He may be belaboring the obvious, considering that, as the rhythmic engine of The Doors, he’s responsible for some of the most famous beats in rock history. But Densmore still bristles at what he calls the “dumb drummer” stereotype.
“The drum was the first fucking instrument,” he declares. “The reason people move and dance is that they’re trying to get back to that heartbeat. It’s the heartbeat you hear in the womb that started the whole deal. An orchestra, a four-piece rock band, whatever it is, they’re trying to get back to that heartbeat.”
The universal, ancient call of this heartbeat has been Densmore’s obsession since his childhood in Southern California.
“I took piano when I was eight, and I loved it,” he recalls. “I liked improvising on songs I had learned, rather than learning new ones. I got turned on by the piano. My teacher would give me songs to play, simplified classical and pop, and I got off on it.”
Eager to try his hand at another instrument, young John at first fixated on the clarinet. His orthodontist, however, strictly forbade him to wrap his wired mouth around any reed instruments. The world has this medical professional to thank, then, for the fact that John Densmore headed for the drums.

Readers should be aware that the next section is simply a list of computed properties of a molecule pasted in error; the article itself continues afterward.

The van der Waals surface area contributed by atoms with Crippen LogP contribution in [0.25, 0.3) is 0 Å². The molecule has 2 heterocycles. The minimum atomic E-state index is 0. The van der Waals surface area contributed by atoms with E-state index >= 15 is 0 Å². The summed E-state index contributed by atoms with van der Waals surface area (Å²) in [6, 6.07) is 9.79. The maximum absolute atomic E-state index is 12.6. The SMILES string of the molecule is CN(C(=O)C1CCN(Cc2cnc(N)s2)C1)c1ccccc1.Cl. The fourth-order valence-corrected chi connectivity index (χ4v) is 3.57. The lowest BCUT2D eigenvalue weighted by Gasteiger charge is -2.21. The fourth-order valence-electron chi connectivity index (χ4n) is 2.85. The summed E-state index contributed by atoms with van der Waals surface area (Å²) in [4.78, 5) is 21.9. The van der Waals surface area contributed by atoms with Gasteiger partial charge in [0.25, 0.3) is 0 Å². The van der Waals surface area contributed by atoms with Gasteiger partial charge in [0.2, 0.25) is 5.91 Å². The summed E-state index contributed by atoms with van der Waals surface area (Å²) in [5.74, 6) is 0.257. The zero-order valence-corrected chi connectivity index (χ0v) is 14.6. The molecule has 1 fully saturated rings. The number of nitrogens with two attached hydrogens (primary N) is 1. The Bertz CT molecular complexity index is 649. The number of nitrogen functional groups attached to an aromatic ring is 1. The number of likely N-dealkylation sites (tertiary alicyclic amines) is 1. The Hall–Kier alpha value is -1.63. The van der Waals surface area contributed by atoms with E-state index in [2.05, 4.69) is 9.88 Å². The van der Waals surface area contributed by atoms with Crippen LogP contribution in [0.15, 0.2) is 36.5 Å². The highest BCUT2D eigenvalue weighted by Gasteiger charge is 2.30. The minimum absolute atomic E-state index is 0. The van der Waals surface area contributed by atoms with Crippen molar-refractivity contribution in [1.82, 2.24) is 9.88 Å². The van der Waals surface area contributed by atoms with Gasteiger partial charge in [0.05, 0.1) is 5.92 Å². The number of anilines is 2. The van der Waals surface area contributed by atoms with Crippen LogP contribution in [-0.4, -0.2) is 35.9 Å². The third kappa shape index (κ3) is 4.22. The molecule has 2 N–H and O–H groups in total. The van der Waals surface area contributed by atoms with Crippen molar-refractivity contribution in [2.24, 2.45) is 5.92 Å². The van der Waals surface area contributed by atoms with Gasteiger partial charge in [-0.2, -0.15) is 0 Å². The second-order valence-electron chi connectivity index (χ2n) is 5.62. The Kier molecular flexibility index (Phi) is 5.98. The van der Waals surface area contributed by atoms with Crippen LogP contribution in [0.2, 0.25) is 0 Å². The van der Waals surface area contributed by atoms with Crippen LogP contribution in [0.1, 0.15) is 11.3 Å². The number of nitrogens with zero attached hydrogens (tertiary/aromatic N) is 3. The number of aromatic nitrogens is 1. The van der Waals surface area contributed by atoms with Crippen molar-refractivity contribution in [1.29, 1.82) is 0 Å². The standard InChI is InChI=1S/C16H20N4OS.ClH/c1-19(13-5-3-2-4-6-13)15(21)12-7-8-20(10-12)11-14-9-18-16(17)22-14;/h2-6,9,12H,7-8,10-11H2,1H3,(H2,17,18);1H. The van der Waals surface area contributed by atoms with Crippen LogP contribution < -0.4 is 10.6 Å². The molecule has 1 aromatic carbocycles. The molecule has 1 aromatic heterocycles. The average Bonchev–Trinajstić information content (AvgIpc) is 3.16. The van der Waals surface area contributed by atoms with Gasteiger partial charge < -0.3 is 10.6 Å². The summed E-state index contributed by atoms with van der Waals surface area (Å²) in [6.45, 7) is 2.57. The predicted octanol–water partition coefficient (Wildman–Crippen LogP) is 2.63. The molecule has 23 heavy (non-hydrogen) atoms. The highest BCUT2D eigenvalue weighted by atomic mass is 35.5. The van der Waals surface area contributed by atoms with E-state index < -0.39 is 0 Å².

“I was in the orchestra and the marching band with those stupid uniforms,” Densmore recollects. “I got a rush from playing with 40 musicians, no matter how amateurish–there’s power in a marching band.”
He became enamored, in his teens, with jazz–and particularly with the playing of drummer Elvin Jones, whose evocative, muscular grooves with John Coltrane’s band influenced a multitude of rock musicians. He also became a habitué of the L.A. club scene, where bands like The Byrds and Love were a foretaste of things to come.
He met guitarist Robby Krieger, and the two began writing and playing together in a band called Psychedelic Rangers. Densmore next hooked up with Chicago-bred keyboardist Ray Manzarek, who was then playing in a group known as Rick and the Ravens with his brothers and a shy Floridian named Jim Morrison, who knew Manzarek from UCLA film school.
Eventually, Manzarek’s brothers left the band, and Densmore brought Krieger in. The foursome gelled, despite lacking an element most bands took for granted. “We couldn’t find a bass player,” Densmore remembers. “We tried once or twice, but we sounded like the Stones. A white blues band. Who cares? We wanted to be different.”
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